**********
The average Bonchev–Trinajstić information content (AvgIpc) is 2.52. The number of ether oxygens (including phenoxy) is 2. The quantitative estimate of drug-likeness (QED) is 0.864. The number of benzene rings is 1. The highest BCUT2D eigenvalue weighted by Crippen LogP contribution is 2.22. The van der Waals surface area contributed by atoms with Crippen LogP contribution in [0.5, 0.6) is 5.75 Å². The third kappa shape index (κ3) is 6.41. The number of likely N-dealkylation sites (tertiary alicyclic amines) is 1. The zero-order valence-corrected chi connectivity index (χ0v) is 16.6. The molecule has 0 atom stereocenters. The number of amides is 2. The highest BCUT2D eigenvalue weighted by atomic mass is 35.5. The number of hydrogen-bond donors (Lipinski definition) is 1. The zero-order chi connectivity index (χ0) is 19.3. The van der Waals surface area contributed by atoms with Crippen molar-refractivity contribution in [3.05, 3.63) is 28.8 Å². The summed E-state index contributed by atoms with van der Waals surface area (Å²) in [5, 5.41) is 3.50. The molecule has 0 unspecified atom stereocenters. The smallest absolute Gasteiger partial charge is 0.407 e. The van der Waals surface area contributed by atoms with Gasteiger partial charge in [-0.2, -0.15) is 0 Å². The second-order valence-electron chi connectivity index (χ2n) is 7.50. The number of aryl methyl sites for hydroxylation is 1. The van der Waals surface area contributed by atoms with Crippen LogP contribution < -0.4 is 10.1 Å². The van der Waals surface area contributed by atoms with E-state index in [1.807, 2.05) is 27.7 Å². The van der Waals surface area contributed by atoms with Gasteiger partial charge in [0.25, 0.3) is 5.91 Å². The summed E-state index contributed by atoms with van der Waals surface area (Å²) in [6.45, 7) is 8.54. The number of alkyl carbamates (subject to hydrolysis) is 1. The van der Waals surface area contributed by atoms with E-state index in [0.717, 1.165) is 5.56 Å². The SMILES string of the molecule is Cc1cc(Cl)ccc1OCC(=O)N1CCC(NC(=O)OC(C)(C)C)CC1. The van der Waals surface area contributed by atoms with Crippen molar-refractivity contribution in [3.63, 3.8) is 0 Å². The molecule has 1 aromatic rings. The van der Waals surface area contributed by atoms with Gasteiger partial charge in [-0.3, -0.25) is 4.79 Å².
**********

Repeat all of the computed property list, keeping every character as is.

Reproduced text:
The average Bonchev–Trinajstić information content (AvgIpc) is 2.52. The number of ether oxygens (including phenoxy) is 2. The quantitative estimate of drug-likeness (QED) is 0.864. The number of benzene rings is 1. The highest BCUT2D eigenvalue weighted by Crippen LogP contribution is 2.22. The van der Waals surface area contributed by atoms with Crippen LogP contribution in [0.5, 0.6) is 5.75 Å². The third kappa shape index (κ3) is 6.41. The number of likely N-dealkylation sites (tertiary alicyclic amines) is 1. The zero-order valence-corrected chi connectivity index (χ0v) is 16.6. The molecule has 0 atom stereocenters. The number of amides is 2. The highest BCUT2D eigenvalue weighted by atomic mass is 35.5. The number of hydrogen-bond donors (Lipinski definition) is 1. The zero-order chi connectivity index (χ0) is 19.3. The van der Waals surface area contributed by atoms with Crippen molar-refractivity contribution in [3.05, 3.63) is 28.8 Å². The summed E-state index contributed by atoms with van der Waals surface area (Å²) in [5, 5.41) is 3.50. The molecule has 0 unspecified atom stereocenters. The smallest absolute Gasteiger partial charge is 0.407 e. The van der Waals surface area contributed by atoms with Gasteiger partial charge in [-0.2, -0.15) is 0 Å². The second-order valence-electron chi connectivity index (χ2n) is 7.50. The number of aryl methyl sites for hydroxylation is 1. The van der Waals surface area contributed by atoms with Crippen LogP contribution < -0.4 is 10.1 Å². The van der Waals surface area contributed by atoms with E-state index in [1.807, 2.05) is 27.7 Å². The van der Waals surface area contributed by atoms with Gasteiger partial charge in [0.25, 0.3) is 5.91 Å². The summed E-state index contributed by atoms with van der Waals surface area (Å²) in [6.45, 7) is 8.54. The number of alkyl carbamates (subject to hydrolysis) is 1. The van der Waals surface area contributed by atoms with E-state index in [0.717, 1.165) is 5.56 Å². The SMILES string of the molecule is Cc1cc(Cl)ccc1OCC(=O)N1CCC(NC(=O)OC(C)(C)C)CC1. The van der Waals surface area contributed by atoms with Crippen molar-refractivity contribution in [3.63, 3.8) is 0 Å². The molecule has 1 aromatic rings. The van der Waals surface area contributed by atoms with Gasteiger partial charge in [-0.3, -0.25) is 4.79 Å².